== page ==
Kathleen Parker
Osama has a wife?! Who'd-a-thunk, what with all that macho cave-dwelling? On Russian television Sunday night, Sabiha reportedly told of her estranged husband's intention to commit "suicide" on TV by having his eldest sons shoot him. The filmed "suicide" would preserve his death and martyrdom for all time, as well as alert terrorists to launch planned attacks on London, Paris and the United States, she said. I guess I figured Osama had a wife - or wives - but it didn't enter my mind to imagine them. I just can't picture Mr. Digit in love, gazing dreamily across a camel-dung fire, sipping wine from a goat bladder, and asking a young gal to join him in holy matrimony. It's like trying to imagine Alan Dershowitz driving a car. Verisimilitude demands something less pedestrian. Surely men who inspire kamikaze terrorists to fly into monolithic buildings don't have to traffic in such mundane human affairs as marriage. Just as surely, Dershowitz doesn't have to rely on mere automated transportation, does he? Can't he just transmogrify or something? There's no knowing whether the former Mrs. bin Laden, whose remarks were reported by a British tabloid, knows of what she speaks. Maybe she just needs some attention. On the other hand, the story rings true for someone like bin Laden, and one can hardly wait. Which is, of course, the dark cloud above this silver lining. The Evil One knows us better than we know ourselves. Put it on the picture screen, whatever it is, and we'll watch. Americans are a ravenous audience in search of a drama - serial obsessors, as Vanity Fair's Graydon Carter put it - and TV is our universal stage. Surely Geraldo's people are talking to Osama's people right now, trying to arrange live coverage of the upcoming Oedipal Fusillade. Will all but one of the sons have blanks in their weapons? Will Osama wear long white robes or battle garb? Oh, who cares? Much, much more important, what will Geraldo wear? His lucky war backpack? His rose-tinted glasses and bandanna headband? You see what TMTV (too much TV) does to you. Forget anthrax and dirty bombs. Just plug us in and turn up the special effects. We're hooked. Mr. Digit has used TV as strategically as any weapon in his war against America. Sure, he orchestrated the hijacking of four airplanes, the destruction of the World Trade Center towers and the crushing of the Pentagon. And, yes, he directed the deaths of 3,900 innocent people. But round-the-clock film coverage on 24-hour news channels kept him and his message alive in American living rooms for three months. He knew that the news apparatus - more terrified of ennui than of terror - would respond to his performance, and so it did. In the symbiotic life cycle of the terrorist and the TV camera, it was inescapable. Consequently, I've personally witnessed the towers collapsing no fewer than, oh, 189 times and seen Osama bin Laden's mug more than my husband's. Familiarity, we note, breeds homicidal tendencies. Thus, the thought of bin Laden killing himself, or asking his sons to kill him, brings nary a dewdrop to my eyes. Tarry not, I say. But the thought of his live footage at 8:00 does make one wish for cinema-free times, when a once-obscure nut was doomed to eternal obscurity and a narcissistic maniac was left to ponder his importance all alone. Osama has made us his audience and - even in death - we can't seem to turn him off. Not that any network in this country would air his final tantrum. Even before 9/11, the suddenly moral media had standards that this indecency would offend. But someone will film it, and someone will distribute copies, and sooner or later everything gets seen. Of this much we can be certain: The wrong people - Osama's minions and all those swaddled baby-terrorists-to-be - will see it, just like the World Trade Center towers, again and again and again. Given which, bin Laden alive is probably better than bin Laden dead. Unless, of course, his demise were the result not of U.S. vengeance, but of something even older than Oedipus and more appropriately ignominious than a warrior falling upon his own sword. That is, the wrath of a woman scorned. By all means, Geraldo, do have your people get in touch with Sabiha's people. We'll be watching.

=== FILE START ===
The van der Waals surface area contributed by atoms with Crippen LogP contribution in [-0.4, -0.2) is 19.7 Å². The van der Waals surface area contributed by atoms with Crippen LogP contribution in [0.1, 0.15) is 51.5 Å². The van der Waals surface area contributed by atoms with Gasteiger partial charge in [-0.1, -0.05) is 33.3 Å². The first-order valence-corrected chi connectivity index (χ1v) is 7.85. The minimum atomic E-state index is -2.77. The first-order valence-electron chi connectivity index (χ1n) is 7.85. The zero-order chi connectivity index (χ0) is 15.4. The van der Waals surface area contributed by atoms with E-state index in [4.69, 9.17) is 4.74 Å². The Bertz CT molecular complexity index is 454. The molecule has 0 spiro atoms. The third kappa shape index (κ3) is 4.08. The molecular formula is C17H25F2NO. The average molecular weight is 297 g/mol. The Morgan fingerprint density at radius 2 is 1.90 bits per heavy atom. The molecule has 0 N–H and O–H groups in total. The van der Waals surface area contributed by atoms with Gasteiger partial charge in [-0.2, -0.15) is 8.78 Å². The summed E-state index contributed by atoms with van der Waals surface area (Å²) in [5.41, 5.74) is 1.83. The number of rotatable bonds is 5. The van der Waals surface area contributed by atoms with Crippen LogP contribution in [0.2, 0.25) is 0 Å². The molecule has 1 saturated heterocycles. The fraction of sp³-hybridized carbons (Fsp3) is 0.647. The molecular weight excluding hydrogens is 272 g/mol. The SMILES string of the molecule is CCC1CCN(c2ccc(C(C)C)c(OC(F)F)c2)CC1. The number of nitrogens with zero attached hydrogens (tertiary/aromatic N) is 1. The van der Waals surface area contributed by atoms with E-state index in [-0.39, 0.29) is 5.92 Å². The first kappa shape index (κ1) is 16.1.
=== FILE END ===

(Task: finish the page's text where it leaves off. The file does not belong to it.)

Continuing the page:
Kathleen Parker

Kathleen Parker is a syndicated columnist with the Washington Post Writers Group.
 
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